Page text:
Markets could have stood that at the time, and the banks would have been entrenched as much-needed leaders in a normalized market, and a normalized economy most in need. Two years ago, the U.S. 10-year note gave up less than 1.4%. This could have been done. If only some one had the courage to act. Or ask.
Goodbye To Romance
Forward-looking P/E ratios for the S&P 500 in general have now dropped to around 15x. This is well below the five-year average. Then again, over those five years, a decade's worth of perverse monetary conditions had forced those with the ability to invest to overvalue assets of all kinds -- including equities.
The point is, just throw out what you think of as historical norms. There are none. For the reporting season currently nearing completion, S&P 500 earnings growth was quite robust, at roughly 26%. That's the most aggressive growth seen in any one quarter in eight years. Revenue growth for the quarter now stands at more than 9%. Markets have not reacted well. Winners have not been rewarded and everyone of us running a net-long book knows that losers have been punished... severely.
The problem is this. While the market is trying to price in all of the conditions that have already been mentioned above, it also has to price in our own fiscal slop, as well as the fact that this quarter truly was "peak earnings." As the economy almost inevitably slows, so will earnings growth.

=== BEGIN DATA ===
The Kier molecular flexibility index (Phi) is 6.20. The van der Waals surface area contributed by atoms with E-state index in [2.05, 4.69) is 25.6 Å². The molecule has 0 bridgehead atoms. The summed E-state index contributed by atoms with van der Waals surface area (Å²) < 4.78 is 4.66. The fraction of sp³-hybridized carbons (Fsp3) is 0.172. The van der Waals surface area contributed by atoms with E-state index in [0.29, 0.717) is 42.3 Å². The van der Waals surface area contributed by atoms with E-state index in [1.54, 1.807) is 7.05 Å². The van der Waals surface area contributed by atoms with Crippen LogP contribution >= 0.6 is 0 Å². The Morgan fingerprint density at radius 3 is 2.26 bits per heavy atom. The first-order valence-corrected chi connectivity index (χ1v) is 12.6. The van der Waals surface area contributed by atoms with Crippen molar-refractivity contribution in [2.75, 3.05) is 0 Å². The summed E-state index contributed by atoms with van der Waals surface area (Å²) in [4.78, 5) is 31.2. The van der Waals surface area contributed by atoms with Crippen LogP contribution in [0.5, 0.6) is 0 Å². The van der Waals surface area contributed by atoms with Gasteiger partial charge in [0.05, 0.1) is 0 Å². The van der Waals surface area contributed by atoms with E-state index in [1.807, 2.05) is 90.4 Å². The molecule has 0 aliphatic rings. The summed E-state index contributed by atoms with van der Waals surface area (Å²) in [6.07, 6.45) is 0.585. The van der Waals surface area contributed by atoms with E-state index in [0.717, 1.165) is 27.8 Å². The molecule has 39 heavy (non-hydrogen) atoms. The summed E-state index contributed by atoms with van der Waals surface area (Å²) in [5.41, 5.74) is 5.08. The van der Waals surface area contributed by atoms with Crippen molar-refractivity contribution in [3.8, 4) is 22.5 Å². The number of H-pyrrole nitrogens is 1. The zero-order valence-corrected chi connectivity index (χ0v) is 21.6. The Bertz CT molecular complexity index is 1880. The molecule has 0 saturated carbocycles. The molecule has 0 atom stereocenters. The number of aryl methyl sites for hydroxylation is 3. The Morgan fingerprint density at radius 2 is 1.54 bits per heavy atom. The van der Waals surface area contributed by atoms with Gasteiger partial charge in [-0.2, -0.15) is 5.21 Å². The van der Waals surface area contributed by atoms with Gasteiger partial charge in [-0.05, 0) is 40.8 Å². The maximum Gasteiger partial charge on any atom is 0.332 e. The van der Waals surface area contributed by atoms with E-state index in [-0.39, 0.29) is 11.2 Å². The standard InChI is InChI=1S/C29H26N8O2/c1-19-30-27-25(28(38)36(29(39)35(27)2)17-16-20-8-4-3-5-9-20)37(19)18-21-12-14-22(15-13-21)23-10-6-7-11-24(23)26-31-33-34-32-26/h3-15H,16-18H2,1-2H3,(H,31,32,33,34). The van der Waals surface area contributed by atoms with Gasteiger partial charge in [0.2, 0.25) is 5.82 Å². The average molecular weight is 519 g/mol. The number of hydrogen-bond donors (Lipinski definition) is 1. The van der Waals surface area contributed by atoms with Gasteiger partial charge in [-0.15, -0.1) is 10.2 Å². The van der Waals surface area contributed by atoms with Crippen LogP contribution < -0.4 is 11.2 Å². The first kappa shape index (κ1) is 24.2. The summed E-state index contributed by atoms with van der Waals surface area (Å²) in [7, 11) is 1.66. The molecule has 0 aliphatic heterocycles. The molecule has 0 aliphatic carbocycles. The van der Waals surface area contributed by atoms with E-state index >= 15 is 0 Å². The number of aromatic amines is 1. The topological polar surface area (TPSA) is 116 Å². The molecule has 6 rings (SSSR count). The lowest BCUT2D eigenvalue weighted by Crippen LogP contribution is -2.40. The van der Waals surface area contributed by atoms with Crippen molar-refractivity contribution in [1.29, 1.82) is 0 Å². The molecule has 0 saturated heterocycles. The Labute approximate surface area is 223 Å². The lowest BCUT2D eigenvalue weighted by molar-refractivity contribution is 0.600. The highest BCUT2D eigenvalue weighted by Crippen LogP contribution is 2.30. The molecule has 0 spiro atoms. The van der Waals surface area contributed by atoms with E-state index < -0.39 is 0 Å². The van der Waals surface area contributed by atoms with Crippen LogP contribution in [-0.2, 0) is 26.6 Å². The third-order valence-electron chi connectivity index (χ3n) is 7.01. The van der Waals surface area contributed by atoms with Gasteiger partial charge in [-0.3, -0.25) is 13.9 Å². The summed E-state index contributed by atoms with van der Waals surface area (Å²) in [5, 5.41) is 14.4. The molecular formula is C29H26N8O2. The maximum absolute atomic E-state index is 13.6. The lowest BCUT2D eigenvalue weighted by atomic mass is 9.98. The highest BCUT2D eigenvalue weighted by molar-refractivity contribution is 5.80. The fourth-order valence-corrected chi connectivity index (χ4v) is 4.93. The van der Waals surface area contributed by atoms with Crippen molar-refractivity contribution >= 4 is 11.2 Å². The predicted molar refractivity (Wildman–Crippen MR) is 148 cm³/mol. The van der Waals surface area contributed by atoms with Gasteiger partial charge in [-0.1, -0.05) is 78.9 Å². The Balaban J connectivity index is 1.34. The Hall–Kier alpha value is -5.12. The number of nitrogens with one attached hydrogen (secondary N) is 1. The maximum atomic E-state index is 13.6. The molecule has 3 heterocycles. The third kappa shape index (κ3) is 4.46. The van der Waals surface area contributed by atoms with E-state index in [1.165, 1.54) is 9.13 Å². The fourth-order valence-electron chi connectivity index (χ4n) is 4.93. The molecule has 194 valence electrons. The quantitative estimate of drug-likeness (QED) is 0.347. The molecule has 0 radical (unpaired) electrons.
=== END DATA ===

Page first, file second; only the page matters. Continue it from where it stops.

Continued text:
Go, ahead, pull up the most recent Factset Earnings Insight. I'll wait. According to that document, expectations for this fourth quarter are running at growth of 14.2% for earnings and 6.7% for revenue. Going into the first and second calendar quarters of 2019, it gets even worse. I have been writing to you, and telling you on the air, that I am shaving profits on rallies over these last two months of the year. I'll still trade short-term, but investments cannot stand alone without risk management. There is too much out there trying to hurt you. You must rise and fight.
Playing Macy's Into Earnings
Macy's (M) has run over the past month or so close to in-line with many retailers, while the rest of Rome has burned down. The name trades at 10.4x forward-looking earnings, suggesting a below-average valuation through that metric in relation to its peer group. Cash flow is there. So is debt, a lot of debt. The firm's Current Ratio does imply that it will not run into a jam at some point should cash flow stay on track.